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Kardiol Pol. 2005 Sep;63(3):244-51; discussion 252-3.

Haemodynamic indices of the early phase of the tilt test: does measurement predict outcome?

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Department of Internal Diseases and Cardiology, Military Medical Institute, Warsaw, Poland.



Tilt testing (TT) is a well-established tool in the diagnosis of syncope. However, it is time-consuming. Therefore, identification of parameters that could shorten the duration of TT is desirable.


To identify and assess the usefulness of early haemodynamic parameter changes in prediction of the tilt test results in a group of patients with syncope of unknown aetiology.


The study involved a group of 105 patients, including 61 women and 44 men, with a mean age of 34.2+/-13.7 (from 13 to 82) years, with at least two episodes of syncope in the last 6 months. The head-up tilt test was carried out according to protocol 60/20 min and if necessary was continued after administration of sublingual nitroglycerine in a dose of 250 g. The assessment of haemodynamic indices was performed employing the beat-to-beat method using the Portapres M2 device. Systolic (SBP) and diastolic (DBP) arterial pressure, heart rate (HR), cardiac output (CO) and stroke volume (SV), and total peripheral vascular resistance (TPR) were analysed. The measured values of haemodynamic indices were calculated by means of averaging 10-second intervals within 3-minute studied periods either before or after tilting a patient. Mean baroreceptor sensitivity (BRS) for the same 3-minute-long intervals was evaluated using the xBRS (cross-correlation) method. In the analysis, differences (Rx) of the haemodynamic values between the beginning of tilting a patient and the rest period were also calculated.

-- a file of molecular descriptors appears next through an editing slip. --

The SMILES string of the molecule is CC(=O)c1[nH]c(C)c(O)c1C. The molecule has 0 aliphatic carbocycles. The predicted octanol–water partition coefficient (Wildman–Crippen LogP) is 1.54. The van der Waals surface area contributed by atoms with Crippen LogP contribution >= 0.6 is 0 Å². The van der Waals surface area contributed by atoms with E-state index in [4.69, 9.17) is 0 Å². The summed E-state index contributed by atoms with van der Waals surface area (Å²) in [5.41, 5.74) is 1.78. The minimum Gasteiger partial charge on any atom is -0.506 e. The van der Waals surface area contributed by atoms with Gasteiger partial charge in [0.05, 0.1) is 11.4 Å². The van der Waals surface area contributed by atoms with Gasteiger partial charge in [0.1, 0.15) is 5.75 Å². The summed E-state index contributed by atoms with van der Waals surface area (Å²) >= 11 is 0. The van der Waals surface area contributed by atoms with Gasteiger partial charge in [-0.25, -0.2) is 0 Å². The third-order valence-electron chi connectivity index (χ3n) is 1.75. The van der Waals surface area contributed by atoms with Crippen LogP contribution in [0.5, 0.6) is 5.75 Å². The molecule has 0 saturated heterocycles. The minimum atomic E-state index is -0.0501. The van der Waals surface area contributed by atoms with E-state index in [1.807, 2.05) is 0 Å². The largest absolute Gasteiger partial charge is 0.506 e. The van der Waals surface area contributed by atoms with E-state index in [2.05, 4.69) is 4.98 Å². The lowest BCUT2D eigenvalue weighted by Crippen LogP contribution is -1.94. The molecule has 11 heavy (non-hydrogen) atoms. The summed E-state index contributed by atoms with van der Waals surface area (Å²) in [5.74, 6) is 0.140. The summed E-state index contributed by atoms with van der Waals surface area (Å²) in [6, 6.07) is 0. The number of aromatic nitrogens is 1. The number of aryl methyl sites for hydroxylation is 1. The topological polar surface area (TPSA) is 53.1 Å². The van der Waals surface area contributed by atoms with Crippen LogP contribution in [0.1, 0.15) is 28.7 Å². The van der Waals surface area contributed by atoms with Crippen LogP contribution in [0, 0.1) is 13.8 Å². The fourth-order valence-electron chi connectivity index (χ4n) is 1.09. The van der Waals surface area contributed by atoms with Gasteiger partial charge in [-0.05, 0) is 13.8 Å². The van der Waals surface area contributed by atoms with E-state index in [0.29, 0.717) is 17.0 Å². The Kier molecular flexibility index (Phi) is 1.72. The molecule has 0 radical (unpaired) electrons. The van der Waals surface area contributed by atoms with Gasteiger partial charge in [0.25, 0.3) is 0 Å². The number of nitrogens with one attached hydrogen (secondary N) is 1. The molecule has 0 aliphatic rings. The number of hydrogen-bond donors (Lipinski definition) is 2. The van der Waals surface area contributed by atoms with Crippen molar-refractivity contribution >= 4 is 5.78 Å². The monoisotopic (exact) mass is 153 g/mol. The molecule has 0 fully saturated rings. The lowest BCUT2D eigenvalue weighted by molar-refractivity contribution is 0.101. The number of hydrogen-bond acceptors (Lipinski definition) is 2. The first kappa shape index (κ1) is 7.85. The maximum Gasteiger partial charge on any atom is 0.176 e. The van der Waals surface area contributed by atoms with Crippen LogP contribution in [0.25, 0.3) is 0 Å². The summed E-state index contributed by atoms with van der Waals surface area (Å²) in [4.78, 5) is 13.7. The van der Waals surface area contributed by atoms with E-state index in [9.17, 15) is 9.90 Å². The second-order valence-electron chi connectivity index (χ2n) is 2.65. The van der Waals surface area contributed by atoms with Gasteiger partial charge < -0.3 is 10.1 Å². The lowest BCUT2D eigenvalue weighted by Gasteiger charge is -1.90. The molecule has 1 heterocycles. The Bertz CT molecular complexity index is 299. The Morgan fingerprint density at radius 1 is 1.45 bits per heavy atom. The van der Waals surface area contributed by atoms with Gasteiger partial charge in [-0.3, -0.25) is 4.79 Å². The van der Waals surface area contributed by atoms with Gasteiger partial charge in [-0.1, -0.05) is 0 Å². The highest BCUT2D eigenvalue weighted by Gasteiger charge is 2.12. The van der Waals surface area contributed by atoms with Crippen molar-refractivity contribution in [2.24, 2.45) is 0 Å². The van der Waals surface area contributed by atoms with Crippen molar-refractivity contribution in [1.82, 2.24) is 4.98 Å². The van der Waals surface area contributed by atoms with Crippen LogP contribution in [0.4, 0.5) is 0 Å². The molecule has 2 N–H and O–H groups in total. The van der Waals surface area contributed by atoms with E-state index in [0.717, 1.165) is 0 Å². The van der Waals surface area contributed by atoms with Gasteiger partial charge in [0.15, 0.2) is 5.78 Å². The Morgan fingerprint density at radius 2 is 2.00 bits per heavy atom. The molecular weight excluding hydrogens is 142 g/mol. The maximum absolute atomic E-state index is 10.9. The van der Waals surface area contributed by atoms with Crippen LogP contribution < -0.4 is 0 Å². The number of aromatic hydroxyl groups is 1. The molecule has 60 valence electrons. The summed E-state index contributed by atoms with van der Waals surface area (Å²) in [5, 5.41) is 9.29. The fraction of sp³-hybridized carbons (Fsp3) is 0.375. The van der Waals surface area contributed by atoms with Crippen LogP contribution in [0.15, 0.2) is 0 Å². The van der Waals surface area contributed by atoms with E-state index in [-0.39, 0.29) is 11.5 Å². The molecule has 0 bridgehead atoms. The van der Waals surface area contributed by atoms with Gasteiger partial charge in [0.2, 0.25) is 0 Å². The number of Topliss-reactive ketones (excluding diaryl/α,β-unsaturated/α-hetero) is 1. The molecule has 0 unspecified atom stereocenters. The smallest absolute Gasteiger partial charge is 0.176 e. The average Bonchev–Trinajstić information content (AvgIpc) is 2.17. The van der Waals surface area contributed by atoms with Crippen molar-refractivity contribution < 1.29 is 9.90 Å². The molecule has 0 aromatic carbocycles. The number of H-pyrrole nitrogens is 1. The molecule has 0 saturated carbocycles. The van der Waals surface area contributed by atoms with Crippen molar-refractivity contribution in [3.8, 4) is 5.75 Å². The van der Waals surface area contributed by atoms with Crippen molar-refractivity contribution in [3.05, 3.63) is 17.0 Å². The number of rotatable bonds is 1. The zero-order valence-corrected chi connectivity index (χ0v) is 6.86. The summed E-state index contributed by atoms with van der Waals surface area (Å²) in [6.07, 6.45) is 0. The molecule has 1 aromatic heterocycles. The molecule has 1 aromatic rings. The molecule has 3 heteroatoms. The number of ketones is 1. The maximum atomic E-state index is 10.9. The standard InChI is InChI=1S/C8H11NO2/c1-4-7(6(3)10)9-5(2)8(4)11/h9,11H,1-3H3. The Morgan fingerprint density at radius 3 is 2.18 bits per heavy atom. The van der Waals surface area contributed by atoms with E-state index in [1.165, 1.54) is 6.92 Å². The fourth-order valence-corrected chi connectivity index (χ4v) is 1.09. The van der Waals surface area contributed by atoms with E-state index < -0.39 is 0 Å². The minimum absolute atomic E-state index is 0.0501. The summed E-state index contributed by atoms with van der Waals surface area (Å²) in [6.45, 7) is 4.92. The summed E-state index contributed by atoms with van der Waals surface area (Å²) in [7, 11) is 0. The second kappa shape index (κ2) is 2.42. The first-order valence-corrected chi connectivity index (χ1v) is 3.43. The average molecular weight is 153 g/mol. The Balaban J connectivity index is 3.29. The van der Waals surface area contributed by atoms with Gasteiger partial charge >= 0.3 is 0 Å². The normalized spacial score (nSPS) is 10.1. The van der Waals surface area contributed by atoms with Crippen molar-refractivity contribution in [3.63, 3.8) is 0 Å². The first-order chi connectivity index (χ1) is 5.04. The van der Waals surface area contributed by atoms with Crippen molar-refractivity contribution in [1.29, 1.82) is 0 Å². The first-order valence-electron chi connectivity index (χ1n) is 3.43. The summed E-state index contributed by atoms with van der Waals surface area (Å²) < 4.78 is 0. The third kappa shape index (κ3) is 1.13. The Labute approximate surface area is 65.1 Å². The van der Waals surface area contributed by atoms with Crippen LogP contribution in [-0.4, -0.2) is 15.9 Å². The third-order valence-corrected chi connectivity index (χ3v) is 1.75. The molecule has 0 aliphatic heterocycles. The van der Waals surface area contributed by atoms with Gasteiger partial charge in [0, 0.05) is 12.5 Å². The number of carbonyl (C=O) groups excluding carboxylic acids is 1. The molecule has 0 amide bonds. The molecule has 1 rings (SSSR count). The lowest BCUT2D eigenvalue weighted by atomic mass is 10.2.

Loss of consciousness was noted in 47 (46%) of the studied patients - group I. The remaining subjects (58 patients, 54%) did not develop syncope during TT (group II). The univariate and multivariate logistic analyses of regression revealed that the mean vascular resistance difference (meanRTPR) <-10 dyn.s/cm8 was an independent risk factor of syncope (chi2=3.4; p<0.0008). The presence of this risk factor was associated with a significantly higher risk of a positive response during the tilt test (65% vs 39%; RR: 1.7, 95% CI: 1.2-3.2). In predicting a positive TT result, sensitivity of this parameter was 65%, specificity was 61% and the prognostic value of the positive and negative result was 32% and 86%, respectively.


In patients with syncope of unknown origin, an early (within first 3 minutes of TT) asymptomatic fall in total peripheral vascular resistance is a significant predictor of a positive final result of the test.

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